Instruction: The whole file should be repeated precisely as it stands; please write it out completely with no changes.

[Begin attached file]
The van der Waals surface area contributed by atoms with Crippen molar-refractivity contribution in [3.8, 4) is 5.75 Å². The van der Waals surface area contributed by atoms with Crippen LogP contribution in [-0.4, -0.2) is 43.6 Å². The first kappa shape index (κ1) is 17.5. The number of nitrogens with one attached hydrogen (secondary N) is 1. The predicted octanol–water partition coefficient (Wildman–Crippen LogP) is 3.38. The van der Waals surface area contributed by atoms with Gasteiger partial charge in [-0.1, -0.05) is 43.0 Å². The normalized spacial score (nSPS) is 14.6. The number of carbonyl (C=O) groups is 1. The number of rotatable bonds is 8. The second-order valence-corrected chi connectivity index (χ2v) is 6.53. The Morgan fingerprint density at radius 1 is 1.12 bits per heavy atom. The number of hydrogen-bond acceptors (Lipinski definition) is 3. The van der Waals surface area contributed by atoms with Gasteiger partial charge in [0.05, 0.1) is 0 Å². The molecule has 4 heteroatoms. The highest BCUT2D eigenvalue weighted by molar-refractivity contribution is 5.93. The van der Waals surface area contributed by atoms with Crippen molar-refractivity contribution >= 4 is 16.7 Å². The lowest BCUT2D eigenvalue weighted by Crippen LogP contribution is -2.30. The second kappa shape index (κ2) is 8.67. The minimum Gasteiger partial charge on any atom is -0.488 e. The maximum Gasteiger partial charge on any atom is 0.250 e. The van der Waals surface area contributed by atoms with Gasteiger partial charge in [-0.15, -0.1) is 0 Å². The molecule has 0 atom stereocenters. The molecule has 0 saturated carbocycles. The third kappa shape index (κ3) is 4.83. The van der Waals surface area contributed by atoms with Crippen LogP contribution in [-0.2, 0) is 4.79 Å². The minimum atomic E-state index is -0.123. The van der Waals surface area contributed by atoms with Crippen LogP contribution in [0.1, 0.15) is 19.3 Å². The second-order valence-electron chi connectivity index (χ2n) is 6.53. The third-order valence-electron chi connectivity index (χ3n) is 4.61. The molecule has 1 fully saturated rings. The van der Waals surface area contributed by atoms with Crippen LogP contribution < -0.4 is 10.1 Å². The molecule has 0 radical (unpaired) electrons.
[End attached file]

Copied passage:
The van der Waals surface area contributed by atoms with Crippen molar-refractivity contribution in [3.8, 4) is 5.75 Å². The van der Waals surface area contributed by atoms with Crippen LogP contribution in [-0.4, -0.2) is 43.6 Å². The first kappa shape index (κ1) is 17.5. The number of nitrogens with one attached hydrogen (secondary N) is 1. The predicted octanol–water partition coefficient (Wildman–Crippen LogP) is 3.38. The van der Waals surface area contributed by atoms with Gasteiger partial charge in [-0.1, -0.05) is 43.0 Å². The normalized spacial score (nSPS) is 14.6. The number of carbonyl (C=O) groups is 1. The number of rotatable bonds is 8. The second-order valence-corrected chi connectivity index (χ2v) is 6.53. The Morgan fingerprint density at radius 1 is 1.12 bits per heavy atom. The number of hydrogen-bond acceptors (Lipinski definition) is 3. The van der Waals surface area contributed by atoms with Gasteiger partial charge in [0.05, 0.1) is 0 Å². The molecule has 4 heteroatoms. The highest BCUT2D eigenvalue weighted by molar-refractivity contribution is 5.93. The van der Waals surface area contributed by atoms with Crippen molar-refractivity contribution >= 4 is 16.7 Å². The lowest BCUT2D eigenvalue weighted by Crippen LogP contribution is -2.30. The second kappa shape index (κ2) is 8.67. The minimum Gasteiger partial charge on any atom is -0.488 e. The maximum Gasteiger partial charge on any atom is 0.250 e. The van der Waals surface area contributed by atoms with Gasteiger partial charge in [-0.15, -0.1) is 0 Å². The molecule has 0 atom stereocenters. The molecule has 0 saturated carbocycles. The third kappa shape index (κ3) is 4.83. The van der Waals surface area contributed by atoms with Crippen LogP contribution in [-0.2, 0) is 4.79 Å². The minimum atomic E-state index is -0.123. The van der Waals surface area contributed by atoms with Crippen LogP contribution in [0.1, 0.15) is 19.3 Å². The second-order valence-electron chi connectivity index (χ2n) is 6.53. The third-order valence-electron chi connectivity index (χ3n) is 4.61. The molecule has 1 fully saturated rings. The van der Waals surface area contributed by atoms with Crippen LogP contribution < -0.4 is 10.1 Å². The molecule has 0 radical (unpaired) electrons.